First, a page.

You could use a 4-way macro focusing rail, and something else on top of that like a gimbal, and lots of adjustments to make sure you keep the lines straight, and that you have reproducible positioning. (start at the centre point left to to right and the lowest point up & down, and use the rules on the macro focusing rails to determine how far left, right, up & down you move the camera for each successive shot, always making sure your central focus point in the camera is exactly on the centre of the flower, or using some very stable, solid stick/pole to check that you have things lined up correctly... doesn't sound like fun.

Some of the fancier gimbals and/or camera stabilisers might even be able to automatically keep the camera pointed at the same point for you... probably not cheap for something like that.

I hope that's intelligible!
Thanks Heebie. What I'm looking for is a bracket with the tripod mount situated directly behind the camera so I can set it up so that the center line axis of the lens (and yes, it's the lens center line I need not the camera center line, I should have been more clear). I'm not sure that a gimbal head would give me that flexibility. As far as the rest of it goes, I don't think I'll need a yard stick or anything like that. I have a geared head that allows for minute micro adjustments so I should be able to exactly center the camera on the center line axis of the lens, but it's getting the tripod attachment point from the bottom of the camera to the centerline axis of the lens that is the problem. It also doesn't have to be exact exact, because multiple exposures will allow for some slight off center sloppiness. Just not the 1/4 inch or so exhibited in the explanatory photo.

NaCl(it's a difficult problem)H2O

---------- Post added 05-30-17 at 12:10 AM ----------

QuoteOriginally posted by Arjay Bee Quote
Or do the shot in post by using multiple rotated transparent layers
I may have to go this route Arjay, but I'm hoping there is an "in the field" solution. My photoshop skills are not that good, and I can see myself spending many minutes in PP work, whereas in field situation shouldn't take more than a few minutes.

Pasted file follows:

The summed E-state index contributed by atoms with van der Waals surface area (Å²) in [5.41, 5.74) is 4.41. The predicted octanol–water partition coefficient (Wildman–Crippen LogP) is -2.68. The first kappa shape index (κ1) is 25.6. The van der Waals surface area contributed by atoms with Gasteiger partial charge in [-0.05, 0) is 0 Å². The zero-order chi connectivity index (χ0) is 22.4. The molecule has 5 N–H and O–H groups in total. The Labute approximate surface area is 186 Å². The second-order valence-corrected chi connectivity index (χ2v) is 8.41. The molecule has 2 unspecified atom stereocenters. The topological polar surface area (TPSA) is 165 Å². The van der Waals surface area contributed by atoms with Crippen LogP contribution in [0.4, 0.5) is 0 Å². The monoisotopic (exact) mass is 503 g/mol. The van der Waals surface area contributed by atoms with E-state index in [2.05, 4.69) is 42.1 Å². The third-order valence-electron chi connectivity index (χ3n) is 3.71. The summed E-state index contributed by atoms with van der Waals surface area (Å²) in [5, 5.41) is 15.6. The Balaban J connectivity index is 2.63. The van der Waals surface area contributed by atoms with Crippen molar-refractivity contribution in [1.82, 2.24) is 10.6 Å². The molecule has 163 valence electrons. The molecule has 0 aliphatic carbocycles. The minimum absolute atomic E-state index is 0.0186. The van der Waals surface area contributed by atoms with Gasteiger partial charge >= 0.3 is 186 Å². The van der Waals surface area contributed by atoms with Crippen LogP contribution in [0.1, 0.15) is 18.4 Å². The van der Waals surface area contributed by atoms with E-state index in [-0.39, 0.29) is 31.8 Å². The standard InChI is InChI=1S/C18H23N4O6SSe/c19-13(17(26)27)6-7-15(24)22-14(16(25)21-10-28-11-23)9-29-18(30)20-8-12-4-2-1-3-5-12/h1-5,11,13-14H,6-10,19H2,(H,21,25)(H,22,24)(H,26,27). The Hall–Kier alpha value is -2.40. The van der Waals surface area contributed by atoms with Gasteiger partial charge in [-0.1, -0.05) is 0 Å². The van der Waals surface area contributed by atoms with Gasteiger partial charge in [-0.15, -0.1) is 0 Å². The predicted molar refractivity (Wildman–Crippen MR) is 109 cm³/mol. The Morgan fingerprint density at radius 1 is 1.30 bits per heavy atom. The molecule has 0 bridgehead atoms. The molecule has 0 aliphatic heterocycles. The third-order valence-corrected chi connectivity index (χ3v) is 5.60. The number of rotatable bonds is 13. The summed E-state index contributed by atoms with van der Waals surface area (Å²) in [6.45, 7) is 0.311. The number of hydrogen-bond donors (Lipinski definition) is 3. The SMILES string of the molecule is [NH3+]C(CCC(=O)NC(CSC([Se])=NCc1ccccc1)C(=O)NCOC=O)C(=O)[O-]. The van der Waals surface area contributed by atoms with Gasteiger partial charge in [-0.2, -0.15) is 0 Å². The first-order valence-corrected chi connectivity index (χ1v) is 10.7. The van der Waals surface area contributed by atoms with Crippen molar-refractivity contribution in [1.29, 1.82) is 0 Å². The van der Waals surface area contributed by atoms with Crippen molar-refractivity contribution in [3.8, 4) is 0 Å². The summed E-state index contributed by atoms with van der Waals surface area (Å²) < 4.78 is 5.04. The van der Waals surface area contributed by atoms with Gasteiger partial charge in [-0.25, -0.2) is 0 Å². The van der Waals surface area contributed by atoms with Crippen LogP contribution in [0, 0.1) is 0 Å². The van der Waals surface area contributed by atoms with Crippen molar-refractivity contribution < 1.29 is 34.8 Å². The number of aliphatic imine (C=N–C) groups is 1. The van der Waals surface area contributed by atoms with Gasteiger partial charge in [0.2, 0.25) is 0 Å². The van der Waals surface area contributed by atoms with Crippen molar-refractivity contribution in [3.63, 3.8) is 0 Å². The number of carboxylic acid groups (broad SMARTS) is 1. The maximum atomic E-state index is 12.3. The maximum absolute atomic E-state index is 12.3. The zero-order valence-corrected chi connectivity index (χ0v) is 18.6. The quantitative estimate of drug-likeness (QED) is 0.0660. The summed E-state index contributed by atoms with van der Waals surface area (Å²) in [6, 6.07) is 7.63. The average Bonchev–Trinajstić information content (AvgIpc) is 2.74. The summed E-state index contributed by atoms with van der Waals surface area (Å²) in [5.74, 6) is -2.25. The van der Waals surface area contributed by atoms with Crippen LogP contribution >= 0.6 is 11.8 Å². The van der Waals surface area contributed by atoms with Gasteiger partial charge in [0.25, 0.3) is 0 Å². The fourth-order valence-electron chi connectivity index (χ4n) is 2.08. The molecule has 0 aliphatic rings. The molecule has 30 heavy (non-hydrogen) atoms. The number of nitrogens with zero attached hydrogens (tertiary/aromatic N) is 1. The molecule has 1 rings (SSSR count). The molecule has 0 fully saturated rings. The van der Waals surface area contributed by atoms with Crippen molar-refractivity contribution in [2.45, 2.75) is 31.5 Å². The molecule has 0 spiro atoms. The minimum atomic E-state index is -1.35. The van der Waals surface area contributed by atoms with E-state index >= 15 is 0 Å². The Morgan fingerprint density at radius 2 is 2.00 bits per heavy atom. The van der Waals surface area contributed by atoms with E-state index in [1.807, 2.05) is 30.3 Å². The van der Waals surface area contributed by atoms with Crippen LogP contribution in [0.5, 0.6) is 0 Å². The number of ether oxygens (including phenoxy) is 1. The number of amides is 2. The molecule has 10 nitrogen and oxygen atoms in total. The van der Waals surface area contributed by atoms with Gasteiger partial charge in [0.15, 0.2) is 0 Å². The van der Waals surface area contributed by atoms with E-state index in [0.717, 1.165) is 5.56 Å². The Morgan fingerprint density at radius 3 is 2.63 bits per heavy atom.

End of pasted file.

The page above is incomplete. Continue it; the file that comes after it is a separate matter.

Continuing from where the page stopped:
NaCl(in addition I'm not particularly fond of PP work)H2O
05-29-2017, 09:20 PM   #6
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Macro rail should solve the problem... This will move back the axis of the camera and the rest will do your geared head. The video bellow is just example of the Neewer Pro 4 way macro rail but you have other manufacturers like Manfrotto that have 2 way macro rails.

I still did not quiet get what you try to achieve but I think even hand holding and later in Photoshop stack those images as panorama will yield the desired results as it will center and overlap the images... search on youtube for some tutorials in this matter.

05-29-2017, 10:38 PM   #7
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QuoteOriginally posted by NaClH2O Quote
The only way I can figure it out is to get some sort of L bracket
Correct, you need an L bracket attached to the camera tripod mount and up the back of the camera to a pivot at the height of the lens centre line. A second L bracket back down to the tripod could be used (ie. two brackets back to back).

You could use an Arca Swiss L bracket and a rotator which would give you height adjustment plus a bearing or as the height will not change you could just use 2 small cheap steel shelf brackets from the hardware, drill a hole through each at the pivot height and a hole in each bast for the camera and the tripod.

The only other option I can think of would be a massive ring bearing mounted to the tripod with the camera suspended in the centre, but I wouldn't go there.
05-30-2017, 12:11 AM   #8
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L bracket turned to the back of the camera, ball head on tripod, vertical orientation on the ball head, not super precise, but should work

05-30-2017, 10:38 AM   #9
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QuoteOriginally posted by Nuno Almeida Quote
L bracket turned to the back of the camera, ball head on tripod, vertical orientation on the ball head, not super precise, but should work
How about a Lazy Susan type of device where the camera is fixed but you turn the subject(flower}

ROB
05-30-2017, 10:52 AM   #10
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QuoteOriginally posted by atlrob Quote
How about a Lazy Susan type of device where the camera is fixed but you turn the subject(flower}

ROB
Would work for pot flowers, a little bit harder if they are stuck on the ground, could always rent a satellite....
05-30-2017, 11:00 AM   #11
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QuoteOriginally posted by Nuno Almeida Quote
Would work for pot flowers, a little bit harder if they are stuck on the ground, could always rent a satellite....
That's a thought.

ROB
05-30-2017, 07:42 PM   #12
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QuoteOriginally posted by atlrob Quote
How about a Lazy Susan type of device where the camera is fixed but you turn the subject(flower}

ROB
Or a lazy susan with a hole in the middle, the flower under the hole, a 45 degree mirror above the hole, and the camera on the lazy susan pointed at the mirror.